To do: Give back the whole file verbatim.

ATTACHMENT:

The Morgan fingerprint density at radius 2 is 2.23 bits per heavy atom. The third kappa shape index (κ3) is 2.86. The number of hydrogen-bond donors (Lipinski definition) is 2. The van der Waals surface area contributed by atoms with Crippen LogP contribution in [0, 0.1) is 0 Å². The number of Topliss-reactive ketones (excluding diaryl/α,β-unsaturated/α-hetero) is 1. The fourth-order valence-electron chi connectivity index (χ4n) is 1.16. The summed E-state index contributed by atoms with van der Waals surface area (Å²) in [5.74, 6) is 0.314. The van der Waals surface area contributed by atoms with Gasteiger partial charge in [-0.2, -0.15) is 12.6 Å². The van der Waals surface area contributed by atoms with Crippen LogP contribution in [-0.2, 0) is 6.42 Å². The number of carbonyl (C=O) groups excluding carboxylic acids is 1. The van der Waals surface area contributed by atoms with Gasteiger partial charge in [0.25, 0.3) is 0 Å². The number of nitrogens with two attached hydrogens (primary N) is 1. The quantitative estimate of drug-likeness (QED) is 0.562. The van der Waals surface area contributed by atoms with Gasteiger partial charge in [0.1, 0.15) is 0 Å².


The Morgan fingerprint density at radius 2 is 2.23 bits per heavy atom. The third kappa shape index (κ3) is 2.86. The number of hydrogen-bond donors (Lipinski definition) is 2. The van der Waals surface area contributed by atoms with Crippen LogP contribution in [0, 0.1) is 0 Å². The number of Topliss-reactive ketones (excluding diaryl/α,β-unsaturated/α-hetero) is 1. The fourth-order valence-electron chi connectivity index (χ4n) is 1.16. The summed E-state index contributed by atoms with van der Waals surface area (Å²) in [5.74, 6) is 0.314. The van der Waals surface area contributed by atoms with Gasteiger partial charge in [-0.2, -0.15) is 12.6 Å². The van der Waals surface area contributed by atoms with Crippen LogP contribution in [-0.2, 0) is 6.42 Å². The number of carbonyl (C=O) groups excluding carboxylic acids is 1. The van der Waals surface area contributed by atoms with Gasteiger partial charge in [0.25, 0.3) is 0 Å². The number of nitrogens with two attached hydrogens (primary N) is 1. The quantitative estimate of drug-likeness (QED) is 0.562. The van der Waals surface area contributed by atoms with Gasteiger partial charge in [0.1, 0.15) is 0 Å².